Saturday, May 19, 2007

Under the Crescent Moon, I Tear


Today, I'm bowled over by the very impressive and thoughtfully curated exhibition at the National Museum of Singapore, Living Under the Crescent Moon: Domestic Cultures in the Arab World. It closes on Monday so for those of you who have the time and inclination, GO SEE IT!

Walking through the various exhibits was like stepping two years back in my life, almost to the day, when D and I spent six weeks travelling through the Middle East. One display in particular, stopped me in my tracks, and I was thrown back in time by the images in front of me and the Arabic music playing in the background. It was a glimpse into traditional Nubian housing, much like the houses we walked past when we were in Elephantine Island, near Aswan.


Nubian house, Elephantine Island, Aswan, Egypt (June 2005)

Coupled with the new scent I was wearing, Hermes' Un Jardin Sur Le Nil (see my previous post), it was like I was back on the banks of the Nile, wandering through the ancient paths, surrounded by the improbable whiff of green mangoes in the middle of the desert.

The exhibition even featured a full-sized Bedouin desert tent, with traditional silverware and woven mats. Which now gives me an excuse to post D's very arty (and I think one of his best) shot taken at Petra.

Bedouin silverware against The Monastery, Petra, Jordan (May 2005)

The exhibition is part of a larger festival, Under the Crescent Moon, which aims to bring to light the "cultural vitality" of a region that tends to receive international media attention for its unrest and turmoil.

I'm struck by a quote from featured Egyptian architect Hassan Fathy, whose name is synonymous with Egypt's modernist architecture movement. He says of Arab architecture:

The exterior must reflect the power of the interior. Islamic architecture is an architecture of space, not of walls.

The words resonate with me; for that was my experience of the Middles East - where walls may be built to ward off the heat, but doors are always open and welcoming; and where despite social barriers of language, protocol, and differing cultural norms, we mostly experienced genuine warmth and kindness from the people we met.

Then tonight, we watch Bridge to Terabithia. The movie is based on the 1977 children's novel by Katherine Paterson, and honestly, I haven't cried this much in a movie since Brokeback Mountain (which by the way, was probably in my top three movies of 2006). The book was to D what I am David was to me, and at the end of the movie, we were both a bit zombied cos the movie was just so heart wrenching.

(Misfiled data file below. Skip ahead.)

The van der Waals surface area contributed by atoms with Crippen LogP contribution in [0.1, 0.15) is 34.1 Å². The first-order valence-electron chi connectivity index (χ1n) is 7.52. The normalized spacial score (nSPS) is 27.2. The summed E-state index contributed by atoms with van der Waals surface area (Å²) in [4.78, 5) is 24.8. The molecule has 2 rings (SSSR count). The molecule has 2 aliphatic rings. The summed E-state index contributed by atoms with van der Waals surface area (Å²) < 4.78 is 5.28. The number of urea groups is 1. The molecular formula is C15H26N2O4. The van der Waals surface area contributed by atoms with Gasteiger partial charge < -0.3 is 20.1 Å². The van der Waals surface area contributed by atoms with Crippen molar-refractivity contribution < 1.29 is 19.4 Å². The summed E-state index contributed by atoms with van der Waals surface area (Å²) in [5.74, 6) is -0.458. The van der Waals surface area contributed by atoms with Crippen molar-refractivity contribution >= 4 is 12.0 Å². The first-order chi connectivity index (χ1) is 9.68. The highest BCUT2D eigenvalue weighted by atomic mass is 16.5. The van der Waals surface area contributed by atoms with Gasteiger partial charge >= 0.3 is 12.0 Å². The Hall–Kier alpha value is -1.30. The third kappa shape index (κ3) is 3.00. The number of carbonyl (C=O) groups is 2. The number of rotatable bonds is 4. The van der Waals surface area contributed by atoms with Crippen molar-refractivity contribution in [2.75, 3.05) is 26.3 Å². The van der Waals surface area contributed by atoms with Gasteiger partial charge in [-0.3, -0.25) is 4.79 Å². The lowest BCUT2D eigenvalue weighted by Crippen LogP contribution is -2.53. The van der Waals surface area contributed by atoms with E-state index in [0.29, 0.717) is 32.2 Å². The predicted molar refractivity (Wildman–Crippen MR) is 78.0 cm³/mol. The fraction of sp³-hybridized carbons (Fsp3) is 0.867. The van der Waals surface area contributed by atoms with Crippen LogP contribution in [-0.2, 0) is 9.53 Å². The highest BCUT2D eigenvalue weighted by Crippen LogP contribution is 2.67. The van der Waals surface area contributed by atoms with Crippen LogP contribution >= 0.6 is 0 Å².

I go to Page One Bookstore immediately after the movie to try to get a copy, and predictably, they're all sold out! This, after two failed attempts to find it at the library. I'm still waiting for my reserved copy to come through.

Anyway, the film is probably the most genuine, sincere depiction of childhood I've seen - there are NO irritating child actors (like hideous bespectacled kid from Jerry Maguire), or preachy themes about dreaming big or whatever, it's a tribute to the power of friendship, of imagination and ultimately, loss.

I also love the fact that the film didn't present moral absolutes; there is no one evil bully, or cruel teacher, or prudish parent. Just flawed, but basically good people, who make up the fabric of a someone's life.

So now, I'm writing this feeling just slightly wrung out, but in a good way. Good to have a good cry now and then :)

1 comment:

Ruby@SF said...

Hey Ferunk

I saw the 'Bridge to Tabithea' on the plane to SFO. So malu,I cried at the end of it too and the poor Korean man next to me must be wondering what the heck man...

This entry resonates very much with what i have thought as well. To me, the greatest strength of the movie is it demonstrates humanity's ability to turn sorrow into strength. In his loss, he has also gained. He finally broke through all the he has holding back and found himself (in a way). N moving from loss to strength is one of the hardest and courageous thing to do, i feel.

Second thing which touched me was childlike wonder and imagination that resides in everyone and the need to unleash it so that life is less mundane, work stress becomes more manageable and you need not alot of things or the best amenities to be happy.

Sum up, i enjoyed reading this entry and the show is definitely worth the bleary eyes and sniffles.